Trial in CFE v. State of New York is now scheduled to begin in New York Supreme Court, New York County on October 12, 1999.

A "Sound Basic Education"

In its 1995 opinion, the Court of Appeals explained in some detail its idea of the sound basic education guaranteed by the state constitution. The Court issued a "template definition" that is more extensive than those used by most other state courts. Rather than simply making the Regents' standards their sole criteria for adequacy, the Court declared that a sound basic education should consist of "the basic literacy, calculating, and verbal skills necessary to enable children to eventually function productively as civic participants capable of voting and serving on a jury." This definition also included a list of essential educational resources that the state is obligated to provide, including adequate physical facilities, up-to-date textbooks and curricula, and a sufficient number of adequately trained teachers. In addition, the Court indicated that it expects the parties to further develop this definition when the case goes to trial. Taking into account the suggestions of its Board of Advisors, the input of participants in Public Engagement Process, and its own research, CFE has developed a more comprehensive definition of the constitutional standard for a "sound basic education," which it will use to develop its case at trial.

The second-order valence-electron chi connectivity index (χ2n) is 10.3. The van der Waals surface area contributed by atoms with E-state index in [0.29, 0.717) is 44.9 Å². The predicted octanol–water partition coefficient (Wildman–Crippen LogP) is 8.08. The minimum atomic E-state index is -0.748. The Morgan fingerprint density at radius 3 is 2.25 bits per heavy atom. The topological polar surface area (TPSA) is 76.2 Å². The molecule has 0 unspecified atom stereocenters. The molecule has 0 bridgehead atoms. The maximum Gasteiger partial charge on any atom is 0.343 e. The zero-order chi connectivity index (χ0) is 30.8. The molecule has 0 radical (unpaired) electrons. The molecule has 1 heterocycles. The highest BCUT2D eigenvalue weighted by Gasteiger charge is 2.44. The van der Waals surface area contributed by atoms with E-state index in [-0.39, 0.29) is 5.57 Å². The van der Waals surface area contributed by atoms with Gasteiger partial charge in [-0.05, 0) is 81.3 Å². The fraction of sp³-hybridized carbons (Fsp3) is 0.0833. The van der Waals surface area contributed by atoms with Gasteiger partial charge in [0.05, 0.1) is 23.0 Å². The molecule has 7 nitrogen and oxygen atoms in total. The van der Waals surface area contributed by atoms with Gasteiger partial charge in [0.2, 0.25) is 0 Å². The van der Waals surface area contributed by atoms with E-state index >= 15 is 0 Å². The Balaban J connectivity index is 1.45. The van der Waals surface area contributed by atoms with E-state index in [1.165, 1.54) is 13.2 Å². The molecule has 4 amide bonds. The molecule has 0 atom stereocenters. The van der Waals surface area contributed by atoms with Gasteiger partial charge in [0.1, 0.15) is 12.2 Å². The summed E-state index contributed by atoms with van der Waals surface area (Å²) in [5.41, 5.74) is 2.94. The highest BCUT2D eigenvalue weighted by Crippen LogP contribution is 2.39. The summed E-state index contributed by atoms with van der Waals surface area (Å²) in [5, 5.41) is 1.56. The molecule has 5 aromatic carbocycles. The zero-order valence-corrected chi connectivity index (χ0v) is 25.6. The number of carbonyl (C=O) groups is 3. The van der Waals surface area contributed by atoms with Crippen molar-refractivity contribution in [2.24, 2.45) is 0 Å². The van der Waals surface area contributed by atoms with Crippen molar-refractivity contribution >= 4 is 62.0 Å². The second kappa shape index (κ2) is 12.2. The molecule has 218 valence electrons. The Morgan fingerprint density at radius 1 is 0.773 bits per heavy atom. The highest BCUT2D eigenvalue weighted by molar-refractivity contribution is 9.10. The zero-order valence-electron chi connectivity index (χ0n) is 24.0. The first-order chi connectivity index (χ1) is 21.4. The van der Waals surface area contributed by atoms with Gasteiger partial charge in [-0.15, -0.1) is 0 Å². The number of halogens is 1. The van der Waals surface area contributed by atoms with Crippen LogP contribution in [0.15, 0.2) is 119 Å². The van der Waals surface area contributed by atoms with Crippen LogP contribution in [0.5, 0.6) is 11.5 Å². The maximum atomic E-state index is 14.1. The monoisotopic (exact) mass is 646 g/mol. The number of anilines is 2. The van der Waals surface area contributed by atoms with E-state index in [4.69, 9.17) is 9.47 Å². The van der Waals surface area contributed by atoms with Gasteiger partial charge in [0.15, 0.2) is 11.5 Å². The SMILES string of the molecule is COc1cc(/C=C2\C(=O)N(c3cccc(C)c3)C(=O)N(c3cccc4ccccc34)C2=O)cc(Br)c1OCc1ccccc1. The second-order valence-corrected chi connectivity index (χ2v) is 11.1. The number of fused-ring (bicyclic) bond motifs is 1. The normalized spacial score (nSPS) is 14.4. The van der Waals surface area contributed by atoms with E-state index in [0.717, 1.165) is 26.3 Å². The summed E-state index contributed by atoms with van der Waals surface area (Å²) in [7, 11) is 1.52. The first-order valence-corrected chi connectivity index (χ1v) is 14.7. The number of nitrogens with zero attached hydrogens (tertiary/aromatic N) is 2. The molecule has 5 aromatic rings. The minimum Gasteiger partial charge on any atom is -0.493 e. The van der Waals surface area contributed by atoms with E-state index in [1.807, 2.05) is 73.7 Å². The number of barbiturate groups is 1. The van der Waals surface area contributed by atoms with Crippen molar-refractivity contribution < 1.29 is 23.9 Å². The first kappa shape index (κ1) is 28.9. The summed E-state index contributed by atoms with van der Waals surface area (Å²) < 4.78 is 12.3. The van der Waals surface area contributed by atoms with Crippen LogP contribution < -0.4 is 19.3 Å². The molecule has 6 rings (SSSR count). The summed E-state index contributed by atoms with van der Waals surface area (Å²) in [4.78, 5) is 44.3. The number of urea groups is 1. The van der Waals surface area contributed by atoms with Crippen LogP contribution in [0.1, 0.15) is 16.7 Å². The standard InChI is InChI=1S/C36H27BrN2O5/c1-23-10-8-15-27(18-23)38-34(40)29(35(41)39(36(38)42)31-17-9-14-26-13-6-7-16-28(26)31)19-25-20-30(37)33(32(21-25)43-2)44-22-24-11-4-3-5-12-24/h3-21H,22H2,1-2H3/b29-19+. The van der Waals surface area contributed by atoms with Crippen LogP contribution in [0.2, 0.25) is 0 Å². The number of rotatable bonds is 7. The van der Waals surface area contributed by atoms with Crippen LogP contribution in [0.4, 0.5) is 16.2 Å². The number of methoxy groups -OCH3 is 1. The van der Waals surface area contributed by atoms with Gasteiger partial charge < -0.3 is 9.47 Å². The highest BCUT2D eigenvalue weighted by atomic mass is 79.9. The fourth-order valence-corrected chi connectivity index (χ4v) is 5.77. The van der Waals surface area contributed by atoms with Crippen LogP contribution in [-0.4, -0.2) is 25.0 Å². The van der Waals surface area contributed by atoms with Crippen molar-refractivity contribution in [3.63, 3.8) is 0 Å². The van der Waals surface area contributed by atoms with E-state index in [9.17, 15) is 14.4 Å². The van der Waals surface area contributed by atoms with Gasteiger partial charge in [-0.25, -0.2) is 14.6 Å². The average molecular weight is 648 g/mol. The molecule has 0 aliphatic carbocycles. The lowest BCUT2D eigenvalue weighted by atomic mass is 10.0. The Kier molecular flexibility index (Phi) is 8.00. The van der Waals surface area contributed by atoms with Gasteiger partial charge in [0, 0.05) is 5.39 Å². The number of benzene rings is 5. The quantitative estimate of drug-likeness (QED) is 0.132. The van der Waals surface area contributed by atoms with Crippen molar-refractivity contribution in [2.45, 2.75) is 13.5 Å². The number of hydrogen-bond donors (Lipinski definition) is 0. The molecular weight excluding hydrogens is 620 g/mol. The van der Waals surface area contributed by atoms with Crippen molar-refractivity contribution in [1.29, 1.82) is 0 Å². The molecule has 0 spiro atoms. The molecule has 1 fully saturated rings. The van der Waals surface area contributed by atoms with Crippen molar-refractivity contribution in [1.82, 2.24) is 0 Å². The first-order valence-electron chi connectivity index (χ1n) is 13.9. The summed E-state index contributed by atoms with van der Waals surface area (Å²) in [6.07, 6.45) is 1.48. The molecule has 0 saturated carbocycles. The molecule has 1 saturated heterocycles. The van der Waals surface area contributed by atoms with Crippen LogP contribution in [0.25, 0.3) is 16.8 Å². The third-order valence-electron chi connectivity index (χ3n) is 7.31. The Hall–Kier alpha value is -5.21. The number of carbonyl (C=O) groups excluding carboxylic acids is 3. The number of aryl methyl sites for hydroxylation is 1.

A Disparate Racial Effect

The Court of Appeals' decision also allows CFE to go forward with its claim that the state funding shortfall is racially discriminatory. Seventy four percent of the state's minority students attend New York City public schools, and minorities comprise over 80% of the City's overall student body. The Court ruled unanimously that these figures may demonstrate a disparate racial effect and establish a cause of action under the implementing regulations of Title VI of the 1964 federal Civil Rights Act, which prohibits racial or ethnic discrimination in programs that receive federal funds. The state of New York will now be required to provide a "legitimate non-discriminatory reason" why providing fewer resources to children of color does not violate the Civil Rights Act. CFE v. State is the first fiscal equity case in the nation to successfully plead a Title VI racial impact claim.

A Workable Remedy

The Court of Appeals stated that, when the case goes to trial, CFE must "establish a correlation between funding and educational opportunity" -- that is, we must show that more money will make a difference. Not only must we prove that a lack of resources has been a prime reason why many of New York's schoolchildren have not obtained a sound basic education, but that additional funds will bring about demonstrable improvements in student learning. For this reason, CFE is developing reform positions containing strong accountability measures that will assure the court, the legislature and the public-at-large that additional funds for poor and minority students will be spent on effective, responsible programs. In addition, CFE's innovative Public Engagement Process will ensure that a broad array of voices and values is represented by this remedy.

CFE v. State (Decision)